When I became poor, I learned that there are big jars of sugar and entire pitchers of milk available free to anyone who buys a cup of coffee. You can add enough sugar (carbohydrate) and milk (protein and fat) to relieve your hunger for a couple of hours.
One in three women on earth — a total of one billion — will be raped or beaten in their lifetimes. We carry the torch for all the women whose voices were silenced by rape and murder. We are their voices now and we will never again choose silence and fear.
Elvis had been homeless in this neighborhood for over 15 years. His broken, tired, ravaged body provided sad evidence of what that was like. But he never complained, and didn’t see himself as a victim. Despite the toll taken by living on the street for so long, Elvis was unfailingly friendly.
This man with the weatherworn face made me realize that people living in extreme poverty have to make a strong effort to dispel the darkness, especially now that our rights are being systematically stripped away. There’s an urgent need for us to speak up whenever and wherever we can.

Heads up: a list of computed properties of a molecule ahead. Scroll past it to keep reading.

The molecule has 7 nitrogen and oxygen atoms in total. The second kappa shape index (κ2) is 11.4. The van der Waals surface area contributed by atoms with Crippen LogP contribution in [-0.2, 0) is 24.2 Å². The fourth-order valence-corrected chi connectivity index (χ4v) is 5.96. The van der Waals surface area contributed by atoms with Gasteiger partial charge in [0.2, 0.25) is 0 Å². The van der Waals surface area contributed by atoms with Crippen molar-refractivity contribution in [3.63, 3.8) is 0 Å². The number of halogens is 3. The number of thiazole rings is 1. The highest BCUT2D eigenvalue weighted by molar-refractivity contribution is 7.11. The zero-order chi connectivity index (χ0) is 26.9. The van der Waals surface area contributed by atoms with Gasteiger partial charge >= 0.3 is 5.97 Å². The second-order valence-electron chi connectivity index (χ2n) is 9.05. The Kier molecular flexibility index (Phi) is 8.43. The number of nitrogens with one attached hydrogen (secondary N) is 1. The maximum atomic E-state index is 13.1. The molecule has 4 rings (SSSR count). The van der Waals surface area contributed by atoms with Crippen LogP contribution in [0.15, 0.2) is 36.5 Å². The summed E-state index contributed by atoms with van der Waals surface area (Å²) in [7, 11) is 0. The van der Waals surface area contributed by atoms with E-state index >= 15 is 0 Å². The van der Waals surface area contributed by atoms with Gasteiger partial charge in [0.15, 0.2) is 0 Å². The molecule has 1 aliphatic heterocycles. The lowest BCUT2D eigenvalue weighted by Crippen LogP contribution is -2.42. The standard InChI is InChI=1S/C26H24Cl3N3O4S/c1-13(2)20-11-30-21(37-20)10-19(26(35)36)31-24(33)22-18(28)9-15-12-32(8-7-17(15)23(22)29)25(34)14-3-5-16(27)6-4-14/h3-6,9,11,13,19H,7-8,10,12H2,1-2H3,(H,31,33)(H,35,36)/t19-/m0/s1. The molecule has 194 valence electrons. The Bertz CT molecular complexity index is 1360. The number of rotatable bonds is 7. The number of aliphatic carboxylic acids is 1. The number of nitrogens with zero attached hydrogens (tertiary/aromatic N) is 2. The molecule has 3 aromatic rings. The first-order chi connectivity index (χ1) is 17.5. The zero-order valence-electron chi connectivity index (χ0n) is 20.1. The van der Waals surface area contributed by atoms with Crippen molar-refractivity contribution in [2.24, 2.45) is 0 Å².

The streets where I lived were ruthless and frequently violent. I often suffered from hunger, and would go days without something to eat. There was violence almost every night — from shootings to robberies and rape. This caused me extreme fear. Every little noise, you wake up.
The connection between homelessness and animals arose for me when I found my dog Clair on the street in downtown Berkeley’s business district after she’d been dumped out of a car. We found a home together. Clair was home to me for 17 years, and I was home to her.
The problem is that the one percent has learned ways to tweak the business and economic environment in such a way that they can receive massive amounts of wealth while depriving others. Why do people continue to behave in this way, amassing piles of wealth while others go hungry?
Narayan Desai taught us about nonviolent resistance in Birmingham, a city notoriously known as “Bombingham” because so many churches and homes were bombed by the forces of racism. We saw the parallels between Gandhi’s embrace of the risks of prison and police attacks, and the courage of Birmingham’s civil rights activists.
As one of Kurt Vonnegut’s characters in Slaughterhouse-Five says, “It’s a crime to be poor in America.” This is a truth my brother Larry experienced for decades. Larry taught me that everyone matters, and this lesson fueled a longing for a world whose policies and conditions reflected this basic fact.
There is no excuse for political leaders and for the wealthy people who influence them to allow widespread poverty, hunger and disease. The starvation and disease that continue in many places would not exist if the people who hoard most of the wealth cared about helping their fellow human beings.